I have a guest post over at the BPS Research Digest, covering research on the psychological effects of pictures of ultra-thin fashion models.
A crucial question is whether the effect of these thin-ideal images is automatic. Does the comparison to the models, which is thought to be the key driver in their negative effects, happen without our intention, attention or both? Knowing the answer will tell us just how much power these images have, and also how best we might protect ourselves from them.
It’s a great study from the lab of Stephen Want (Ryerson University). For the full details of the research, head over: Images of ultra-thin models need your attention to make you feel bad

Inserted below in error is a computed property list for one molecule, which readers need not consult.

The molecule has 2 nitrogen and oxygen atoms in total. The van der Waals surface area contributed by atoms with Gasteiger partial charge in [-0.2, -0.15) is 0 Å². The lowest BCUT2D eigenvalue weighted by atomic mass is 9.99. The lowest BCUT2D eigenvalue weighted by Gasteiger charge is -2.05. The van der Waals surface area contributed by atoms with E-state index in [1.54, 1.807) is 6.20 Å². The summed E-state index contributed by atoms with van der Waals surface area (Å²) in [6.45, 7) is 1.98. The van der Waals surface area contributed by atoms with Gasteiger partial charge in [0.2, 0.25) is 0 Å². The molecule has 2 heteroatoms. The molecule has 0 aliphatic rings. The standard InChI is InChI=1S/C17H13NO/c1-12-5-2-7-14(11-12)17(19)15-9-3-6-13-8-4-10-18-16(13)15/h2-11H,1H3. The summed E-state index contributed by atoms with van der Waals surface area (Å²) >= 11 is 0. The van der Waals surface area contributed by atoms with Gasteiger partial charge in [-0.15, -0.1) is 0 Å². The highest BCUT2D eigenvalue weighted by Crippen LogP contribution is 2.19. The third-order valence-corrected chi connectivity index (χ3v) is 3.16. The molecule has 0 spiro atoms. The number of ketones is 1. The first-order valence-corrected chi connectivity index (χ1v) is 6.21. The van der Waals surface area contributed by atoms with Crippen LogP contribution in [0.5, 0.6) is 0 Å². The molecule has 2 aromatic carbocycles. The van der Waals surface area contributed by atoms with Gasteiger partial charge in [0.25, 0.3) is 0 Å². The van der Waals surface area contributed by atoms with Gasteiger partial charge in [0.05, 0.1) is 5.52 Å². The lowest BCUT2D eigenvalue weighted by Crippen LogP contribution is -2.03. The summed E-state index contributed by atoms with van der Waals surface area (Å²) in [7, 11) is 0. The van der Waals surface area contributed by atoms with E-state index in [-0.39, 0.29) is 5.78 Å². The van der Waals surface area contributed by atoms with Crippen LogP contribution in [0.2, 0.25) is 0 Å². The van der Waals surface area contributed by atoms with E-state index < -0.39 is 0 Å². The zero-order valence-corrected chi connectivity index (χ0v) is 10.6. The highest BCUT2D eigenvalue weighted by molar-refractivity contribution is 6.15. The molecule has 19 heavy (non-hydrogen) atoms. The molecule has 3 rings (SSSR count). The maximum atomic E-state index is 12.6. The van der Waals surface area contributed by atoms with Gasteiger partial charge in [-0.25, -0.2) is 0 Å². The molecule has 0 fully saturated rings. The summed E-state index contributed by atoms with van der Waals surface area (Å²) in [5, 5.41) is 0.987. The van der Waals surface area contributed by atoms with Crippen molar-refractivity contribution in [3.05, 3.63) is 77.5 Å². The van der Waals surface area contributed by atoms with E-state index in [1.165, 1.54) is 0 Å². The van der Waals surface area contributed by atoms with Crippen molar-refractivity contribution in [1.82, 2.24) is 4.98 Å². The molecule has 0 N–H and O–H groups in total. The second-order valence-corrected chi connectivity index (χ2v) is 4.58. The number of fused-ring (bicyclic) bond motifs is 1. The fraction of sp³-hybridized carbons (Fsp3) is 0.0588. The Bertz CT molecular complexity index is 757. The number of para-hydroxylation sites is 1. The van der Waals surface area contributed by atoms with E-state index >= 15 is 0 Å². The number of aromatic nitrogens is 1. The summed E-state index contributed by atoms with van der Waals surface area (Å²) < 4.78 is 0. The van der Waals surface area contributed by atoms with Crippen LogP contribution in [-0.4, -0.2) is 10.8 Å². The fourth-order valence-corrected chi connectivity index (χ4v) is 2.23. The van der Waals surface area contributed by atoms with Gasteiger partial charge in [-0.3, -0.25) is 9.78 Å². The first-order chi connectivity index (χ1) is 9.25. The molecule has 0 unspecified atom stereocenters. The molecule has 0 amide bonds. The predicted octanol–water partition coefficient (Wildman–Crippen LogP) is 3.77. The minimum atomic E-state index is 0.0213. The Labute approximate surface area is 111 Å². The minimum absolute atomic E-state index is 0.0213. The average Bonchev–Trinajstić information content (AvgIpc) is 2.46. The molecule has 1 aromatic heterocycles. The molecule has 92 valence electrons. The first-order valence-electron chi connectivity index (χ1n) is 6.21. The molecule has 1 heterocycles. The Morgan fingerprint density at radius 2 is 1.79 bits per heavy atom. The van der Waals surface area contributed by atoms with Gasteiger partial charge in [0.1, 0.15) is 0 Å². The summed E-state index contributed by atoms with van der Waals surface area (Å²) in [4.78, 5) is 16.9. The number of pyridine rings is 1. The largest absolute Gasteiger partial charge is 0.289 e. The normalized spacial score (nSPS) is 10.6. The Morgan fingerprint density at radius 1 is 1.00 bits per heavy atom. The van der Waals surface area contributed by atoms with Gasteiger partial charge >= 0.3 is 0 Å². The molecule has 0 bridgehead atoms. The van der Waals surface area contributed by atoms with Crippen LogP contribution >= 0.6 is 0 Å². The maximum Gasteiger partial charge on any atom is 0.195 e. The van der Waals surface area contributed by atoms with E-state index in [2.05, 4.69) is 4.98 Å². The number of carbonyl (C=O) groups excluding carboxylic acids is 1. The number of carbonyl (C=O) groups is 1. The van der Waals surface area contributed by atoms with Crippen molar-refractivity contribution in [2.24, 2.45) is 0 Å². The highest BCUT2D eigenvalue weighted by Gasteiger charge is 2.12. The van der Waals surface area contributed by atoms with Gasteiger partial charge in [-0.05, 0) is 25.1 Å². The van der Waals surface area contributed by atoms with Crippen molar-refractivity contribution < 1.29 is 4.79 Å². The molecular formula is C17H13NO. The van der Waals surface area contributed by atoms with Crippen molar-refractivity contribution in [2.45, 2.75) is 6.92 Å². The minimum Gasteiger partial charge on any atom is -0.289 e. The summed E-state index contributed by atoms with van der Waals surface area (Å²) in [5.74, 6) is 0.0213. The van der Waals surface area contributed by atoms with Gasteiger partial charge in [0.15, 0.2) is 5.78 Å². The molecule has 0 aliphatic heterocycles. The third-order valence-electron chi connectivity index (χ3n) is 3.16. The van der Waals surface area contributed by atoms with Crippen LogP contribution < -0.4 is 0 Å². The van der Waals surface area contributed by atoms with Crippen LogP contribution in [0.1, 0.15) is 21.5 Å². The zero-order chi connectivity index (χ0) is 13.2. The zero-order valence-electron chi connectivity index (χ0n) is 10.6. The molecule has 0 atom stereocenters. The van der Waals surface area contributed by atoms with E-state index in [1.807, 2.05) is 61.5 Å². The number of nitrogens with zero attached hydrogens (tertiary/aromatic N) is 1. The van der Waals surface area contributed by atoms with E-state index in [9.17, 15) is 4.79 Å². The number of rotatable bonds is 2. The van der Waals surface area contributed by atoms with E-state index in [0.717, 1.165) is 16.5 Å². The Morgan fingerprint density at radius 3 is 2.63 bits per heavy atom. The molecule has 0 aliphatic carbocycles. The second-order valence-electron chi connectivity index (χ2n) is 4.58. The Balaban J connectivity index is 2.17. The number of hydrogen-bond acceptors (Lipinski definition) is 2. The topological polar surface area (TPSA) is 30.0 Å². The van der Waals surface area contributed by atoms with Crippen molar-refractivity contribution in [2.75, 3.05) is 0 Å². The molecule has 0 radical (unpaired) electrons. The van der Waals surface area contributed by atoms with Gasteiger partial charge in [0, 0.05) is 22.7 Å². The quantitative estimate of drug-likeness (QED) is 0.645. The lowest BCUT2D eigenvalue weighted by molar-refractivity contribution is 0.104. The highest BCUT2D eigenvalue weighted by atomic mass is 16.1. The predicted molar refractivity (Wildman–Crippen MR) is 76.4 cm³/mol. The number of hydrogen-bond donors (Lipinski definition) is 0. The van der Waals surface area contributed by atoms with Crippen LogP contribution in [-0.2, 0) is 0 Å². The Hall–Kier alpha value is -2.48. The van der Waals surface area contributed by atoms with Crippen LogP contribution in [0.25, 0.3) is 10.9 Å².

Update: Download the preprint of the paper, and the original data here
Quick links from the past week in mind and brain news:
Go get your gramophonic digital podcast player and listen to this amazing BBC Radio 4 programme on how the social discussion of dreams has changed through history.
The Atlantic on what Google’s trippy neural network-generated images tell us about the human mind.
Ignore the fact that this is yet another article on mental health that says this particular condition is much more common than you think, and you’ll find an interesting piece on depersonalisation in The Guardian.
Nature has a tribute and article collection in memory of Oliver Sacks.
Architecture’s brief love affair with psychology is overdue a revival. Good piece in The Conversation.
The New York Review of Books has Oliver Sacks’s last piece on Klüver-Bucy syndrome, the temporal lobes and unruly urges.
One of the great debates in neuroscience: are all neurodegenerative diseases caused by prions? Interesting post from Brainblogger.